UnitedHealth has expanded its mobile app, Health4Me, to members enrolled in its Medicaid plans. That means more than 4.4 million UnitedHealth members in 17 states will be able to locate healthcare providers, track processed claims and access their insurance cards, the insurer announced.
Health Care Services Corporation (HCSC)--the nation's largest mutual health insurer--has experienced early success with its mobile wellness app, Centered.
Wellness programs that penalize participants do little to promote a health lifestyle. Now that the programs are no longer a 'nice to have,' payers and employers need to strengthen their initiatives to make sure they focus on people's health. In this special report, FierceHealthPayer spoke with executives at Harvard Pilgrim Health Care and Humana to discuss how their wellness programs are transforming both the industry and their members' lives.
The exploding number of healthcare apps ready for download on smartphones and tablets is impressive and shows no sign of letting up. But the real story of their potential impact is far more than a case of raw numbers. Longer term, mobile apps will have a profound effect on the management of chronic diseases and population health. The key is more meaningful and timely communication between doctor and patient. Two examples at Mount Sinai Medical Center in New York illustrate how apps are being used now to expand the scope and quality of care for existing patients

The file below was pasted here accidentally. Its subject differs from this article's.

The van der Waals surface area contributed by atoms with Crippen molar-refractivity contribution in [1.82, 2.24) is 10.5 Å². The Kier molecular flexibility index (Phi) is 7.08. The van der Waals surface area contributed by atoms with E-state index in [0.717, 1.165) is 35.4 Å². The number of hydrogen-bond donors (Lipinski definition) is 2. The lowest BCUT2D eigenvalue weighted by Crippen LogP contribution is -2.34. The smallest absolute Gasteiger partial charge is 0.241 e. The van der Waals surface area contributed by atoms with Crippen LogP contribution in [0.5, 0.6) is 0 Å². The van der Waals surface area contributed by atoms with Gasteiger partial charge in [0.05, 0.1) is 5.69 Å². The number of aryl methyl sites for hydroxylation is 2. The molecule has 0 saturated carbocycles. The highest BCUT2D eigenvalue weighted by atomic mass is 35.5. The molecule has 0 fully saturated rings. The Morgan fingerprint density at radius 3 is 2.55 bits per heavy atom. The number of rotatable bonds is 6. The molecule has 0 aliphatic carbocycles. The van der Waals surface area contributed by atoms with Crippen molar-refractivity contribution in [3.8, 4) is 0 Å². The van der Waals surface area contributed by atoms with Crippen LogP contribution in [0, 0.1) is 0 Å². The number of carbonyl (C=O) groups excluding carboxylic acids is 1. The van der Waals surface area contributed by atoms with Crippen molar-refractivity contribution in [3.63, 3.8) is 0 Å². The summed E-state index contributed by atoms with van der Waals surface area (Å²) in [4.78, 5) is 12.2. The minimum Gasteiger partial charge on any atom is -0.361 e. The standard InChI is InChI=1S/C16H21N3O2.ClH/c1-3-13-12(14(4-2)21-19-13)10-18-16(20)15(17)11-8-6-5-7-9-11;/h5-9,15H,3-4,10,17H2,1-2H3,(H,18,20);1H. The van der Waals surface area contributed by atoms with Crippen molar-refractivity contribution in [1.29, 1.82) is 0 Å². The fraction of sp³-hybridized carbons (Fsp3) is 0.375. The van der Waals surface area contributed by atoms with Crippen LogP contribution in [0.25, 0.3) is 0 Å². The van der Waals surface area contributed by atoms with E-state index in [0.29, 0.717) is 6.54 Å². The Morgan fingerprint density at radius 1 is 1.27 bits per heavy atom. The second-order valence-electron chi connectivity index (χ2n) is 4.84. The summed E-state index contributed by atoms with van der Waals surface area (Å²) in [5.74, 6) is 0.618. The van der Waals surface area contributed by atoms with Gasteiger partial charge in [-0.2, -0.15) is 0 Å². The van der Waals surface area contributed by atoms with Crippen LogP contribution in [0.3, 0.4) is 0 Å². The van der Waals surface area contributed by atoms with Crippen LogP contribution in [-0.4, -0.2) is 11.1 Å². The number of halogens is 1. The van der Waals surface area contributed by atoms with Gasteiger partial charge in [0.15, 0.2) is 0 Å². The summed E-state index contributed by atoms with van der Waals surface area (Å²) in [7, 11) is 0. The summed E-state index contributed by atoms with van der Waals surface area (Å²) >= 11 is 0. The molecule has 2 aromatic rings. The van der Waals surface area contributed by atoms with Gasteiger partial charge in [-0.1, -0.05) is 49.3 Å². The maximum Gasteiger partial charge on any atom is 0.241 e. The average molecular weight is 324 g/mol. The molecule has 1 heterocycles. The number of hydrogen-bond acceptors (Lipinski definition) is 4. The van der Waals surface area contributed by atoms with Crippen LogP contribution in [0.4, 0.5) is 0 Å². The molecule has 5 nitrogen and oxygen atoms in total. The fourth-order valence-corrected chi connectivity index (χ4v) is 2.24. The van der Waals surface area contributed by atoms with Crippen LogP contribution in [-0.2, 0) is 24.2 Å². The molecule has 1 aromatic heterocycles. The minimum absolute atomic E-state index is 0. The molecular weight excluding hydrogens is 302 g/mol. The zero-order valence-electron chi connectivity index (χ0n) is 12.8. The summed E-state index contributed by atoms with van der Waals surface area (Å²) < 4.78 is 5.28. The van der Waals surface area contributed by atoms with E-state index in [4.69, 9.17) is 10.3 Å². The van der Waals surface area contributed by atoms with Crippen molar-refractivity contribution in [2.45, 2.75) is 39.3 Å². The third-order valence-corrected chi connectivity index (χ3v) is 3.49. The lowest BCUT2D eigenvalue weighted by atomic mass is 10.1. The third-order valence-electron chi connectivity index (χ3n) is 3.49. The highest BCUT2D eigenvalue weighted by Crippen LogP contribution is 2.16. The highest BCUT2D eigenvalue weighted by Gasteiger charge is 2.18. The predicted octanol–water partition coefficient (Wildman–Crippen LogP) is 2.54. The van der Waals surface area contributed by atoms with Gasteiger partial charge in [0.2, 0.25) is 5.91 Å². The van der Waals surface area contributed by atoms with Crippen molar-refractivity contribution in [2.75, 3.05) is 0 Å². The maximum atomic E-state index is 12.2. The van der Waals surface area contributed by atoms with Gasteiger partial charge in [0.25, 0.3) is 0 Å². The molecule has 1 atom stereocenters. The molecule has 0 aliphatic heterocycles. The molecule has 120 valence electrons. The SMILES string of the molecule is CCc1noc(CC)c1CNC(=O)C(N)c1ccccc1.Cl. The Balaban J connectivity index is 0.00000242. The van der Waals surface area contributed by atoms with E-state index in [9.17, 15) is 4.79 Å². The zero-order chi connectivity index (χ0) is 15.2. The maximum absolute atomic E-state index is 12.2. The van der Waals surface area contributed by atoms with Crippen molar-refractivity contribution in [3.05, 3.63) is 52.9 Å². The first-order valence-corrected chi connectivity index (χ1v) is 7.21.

Earlier this month, UnitedHealthcare and Walgreens announced a partnership that rewards members with points for partaking in healthy initiatives. FierceHealthPayer spoke with UnitedHealth's Vice President and Innovation Champion Kirk Pion to discuss how the insurer used existing programs and data to understand what its members want.
UnitedHealth is currently developing a new app that would pay users for maintaining healthy behavior, including eating well, relaxing, exercising and maintaining a healthy lifestyle.
Aetna will now provide some of its largest employer groups with a personalized health program that uses genetic testing and behavioral science to help members address metabolic syndrome.
Good news, payers: You are well positioned to save a somewhat struggling health insurance industry. While, at times, payers have been deemed rather unpopular, this sets them up to be unlikely heroes, according to the Harvard Business Review.
In a busy year for the healthcare industry, payers tried to move beyond the t echnical glitches and court rulings associated with the Affordable Care Act and focus instead on the ACA's aim to make healthcare more accessible and personal. To play into this idea of the consumerization of healthcare, payers have been busy exploring mobile applications that keep members healthy and temper rising healthcare costs.
Cigna has launched a new digital health coaching program that offers a "digital ecosystem" of mobile tools, social media engagement, gamification and web-based incentives to help its members meet their health goals.